In the first of related series of posts, I will be showcasing peer-reviewed articles published by The International Life Sciences Institute (ILSI) Europe.
What we eat, or do not eat, may have an important impact on our cognitive ability and mental performance. Changes in brain functions can be long-term events difficult to demonstrate by traditional means. Brain imaging offers the critical opportunity to study how nutrition affects brain functions.
In a review published today in the British Journal of Nutrition, an ILSI Europe expert group explained how to use 8 types of brain imaging techniques for the detection of nutrient impacts on brain structure and function, during lifespan but especially during development and decline.
The brain is the most complex organ in the human body. It contains approximately 100 billion neurons, each connected by synapses to several thousand other neurons. The brain is a highly active organ that utilises a large proportion of total nutrient and energy throughout the lifespan. Furthermore, the development and repair of neural tissue depends on the proper intake of essential nutrients, minerals and vitamins. Despite great progress in understanding the relations between brain function and nutrition, research is hindered by practical feasibility or methodological constraints.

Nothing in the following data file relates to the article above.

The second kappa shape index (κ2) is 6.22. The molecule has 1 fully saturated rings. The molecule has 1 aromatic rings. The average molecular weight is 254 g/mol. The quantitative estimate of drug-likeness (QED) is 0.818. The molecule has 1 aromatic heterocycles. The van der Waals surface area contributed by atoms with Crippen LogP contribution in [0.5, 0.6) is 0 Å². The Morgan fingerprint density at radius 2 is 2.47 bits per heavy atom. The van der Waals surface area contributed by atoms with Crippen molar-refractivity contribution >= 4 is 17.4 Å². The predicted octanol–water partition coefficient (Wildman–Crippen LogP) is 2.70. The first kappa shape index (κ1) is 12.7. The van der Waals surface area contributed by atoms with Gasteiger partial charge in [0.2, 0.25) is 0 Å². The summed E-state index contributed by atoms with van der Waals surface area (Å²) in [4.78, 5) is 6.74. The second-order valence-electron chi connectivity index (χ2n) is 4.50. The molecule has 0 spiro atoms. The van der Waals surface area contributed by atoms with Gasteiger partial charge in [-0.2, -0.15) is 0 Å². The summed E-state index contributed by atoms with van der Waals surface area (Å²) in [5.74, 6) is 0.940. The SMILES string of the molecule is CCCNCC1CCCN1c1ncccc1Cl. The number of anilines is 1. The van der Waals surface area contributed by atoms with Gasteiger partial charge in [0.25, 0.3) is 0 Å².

This document reviews each of eight imaging techniques, the information provided, suitability for different populations, past use in nutrition interventions and utility for future investigations. “The principal added value of brain imaging measures for human nutritional intervention studies is their ability to provide unique in vivo information and to relate structural, metabolic and electrophysiological changes to mental performance”, explained Dr Sizonenko from the University of Genève. The review points to the ability of brain imaging to detect the very early impacts of nutrients on structure and function.
The paper was commissioned by the Nutrition and Mental Performance Task Force of the International Life Sciences Institute, Europe. A key aim of this project was to provide guidance for incorporation of brain imaging techniques into nutrition intervention protocols. It draws on the combined experience of academic and industry experts in both imaging modalities and nutrition.
To read the publication, click here.
Stéphane V Sizonenko et al. Brain imaging and human nutrition: Which measures to use in intervention studies? British Journal of Nutrition 110(S1):S4-S23.
About ILSI Europe
The International Life Sciences Institute, Europe is part of a non-profit, worldwide foundation established in 1978 to advance the understanding of scientific issues relating to nutrition, food safety, toxicology, risk assessment, and the environment. ILSI Europe brings together scientists from industry, academia and the public sector to jointly provide the best available fact-based, objective science on key public health issues.
ILSI Europe website: www.ilsi.eu
(Image Credit: Miranda Knox at www.freeimages.com)